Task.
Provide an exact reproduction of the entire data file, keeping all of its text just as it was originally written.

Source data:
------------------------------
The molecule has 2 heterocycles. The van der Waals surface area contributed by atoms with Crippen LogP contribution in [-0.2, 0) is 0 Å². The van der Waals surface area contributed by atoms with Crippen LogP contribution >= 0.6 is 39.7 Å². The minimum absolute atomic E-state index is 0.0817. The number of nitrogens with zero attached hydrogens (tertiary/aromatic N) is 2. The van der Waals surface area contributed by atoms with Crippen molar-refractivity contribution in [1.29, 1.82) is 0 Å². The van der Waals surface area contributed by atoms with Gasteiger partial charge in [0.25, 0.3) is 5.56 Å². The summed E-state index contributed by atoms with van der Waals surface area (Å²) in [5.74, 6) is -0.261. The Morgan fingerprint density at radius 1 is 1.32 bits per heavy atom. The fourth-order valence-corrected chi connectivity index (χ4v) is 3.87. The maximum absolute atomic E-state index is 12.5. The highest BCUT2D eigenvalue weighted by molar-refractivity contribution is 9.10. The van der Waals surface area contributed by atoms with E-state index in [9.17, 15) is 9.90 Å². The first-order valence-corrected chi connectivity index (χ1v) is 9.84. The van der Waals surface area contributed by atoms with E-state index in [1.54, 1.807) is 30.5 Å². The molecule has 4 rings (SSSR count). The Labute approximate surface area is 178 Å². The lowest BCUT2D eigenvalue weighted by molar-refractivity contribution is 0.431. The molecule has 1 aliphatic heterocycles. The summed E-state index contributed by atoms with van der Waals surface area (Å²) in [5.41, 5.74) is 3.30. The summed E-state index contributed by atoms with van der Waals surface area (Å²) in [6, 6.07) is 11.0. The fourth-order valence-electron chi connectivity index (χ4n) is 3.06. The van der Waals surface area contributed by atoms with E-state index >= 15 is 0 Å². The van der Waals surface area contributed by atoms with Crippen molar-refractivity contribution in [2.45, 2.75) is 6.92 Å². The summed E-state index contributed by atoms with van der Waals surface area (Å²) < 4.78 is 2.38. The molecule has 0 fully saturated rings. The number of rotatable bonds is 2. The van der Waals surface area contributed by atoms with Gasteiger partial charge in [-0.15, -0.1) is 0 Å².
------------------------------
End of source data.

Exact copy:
The molecule has 2 heterocycles. The van der Waals surface area contributed by atoms with Crippen LogP contribution in [-0.2, 0) is 0 Å². The van der Waals surface area contributed by atoms with Crippen LogP contribution >= 0.6 is 39.7 Å². The minimum absolute atomic E-state index is 0.0817. The number of nitrogens with zero attached hydrogens (tertiary/aromatic N) is 2. The van der Waals surface area contributed by atoms with Crippen molar-refractivity contribution in [1.29, 1.82) is 0 Å². The van der Waals surface area contributed by atoms with Gasteiger partial charge in [0.25, 0.3) is 5.56 Å². The summed E-state index contributed by atoms with van der Waals surface area (Å²) in [5.74, 6) is -0.261. The Morgan fingerprint density at radius 1 is 1.32 bits per heavy atom. The fourth-order valence-corrected chi connectivity index (χ4v) is 3.87. The maximum absolute atomic E-state index is 12.5. The highest BCUT2D eigenvalue weighted by molar-refractivity contribution is 9.10. The van der Waals surface area contributed by atoms with E-state index in [9.17, 15) is 9.90 Å². The first-order valence-corrected chi connectivity index (χ1v) is 9.84. The van der Waals surface area contributed by atoms with E-state index in [1.54, 1.807) is 30.5 Å². The molecule has 4 rings (SSSR count). The Labute approximate surface area is 178 Å². The lowest BCUT2D eigenvalue weighted by molar-refractivity contribution is 0.431. The molecule has 1 aliphatic heterocycles. The summed E-state index contributed by atoms with van der Waals surface area (Å²) in [5.41, 5.74) is 3.30. The summed E-state index contributed by atoms with van der Waals surface area (Å²) in [6, 6.07) is 11.0. The fourth-order valence-electron chi connectivity index (χ4n) is 3.06. The van der Waals surface area contributed by atoms with E-state index >= 15 is 0 Å². The van der Waals surface area contributed by atoms with Crippen molar-refractivity contribution in [2.45, 2.75) is 6.92 Å². The summed E-state index contributed by atoms with van der Waals surface area (Å²) < 4.78 is 2.38. The molecule has 0 fully saturated rings. The number of rotatable bonds is 2. The van der Waals surface area contributed by atoms with Gasteiger partial charge in [-0.15, -0.1) is 0 Å².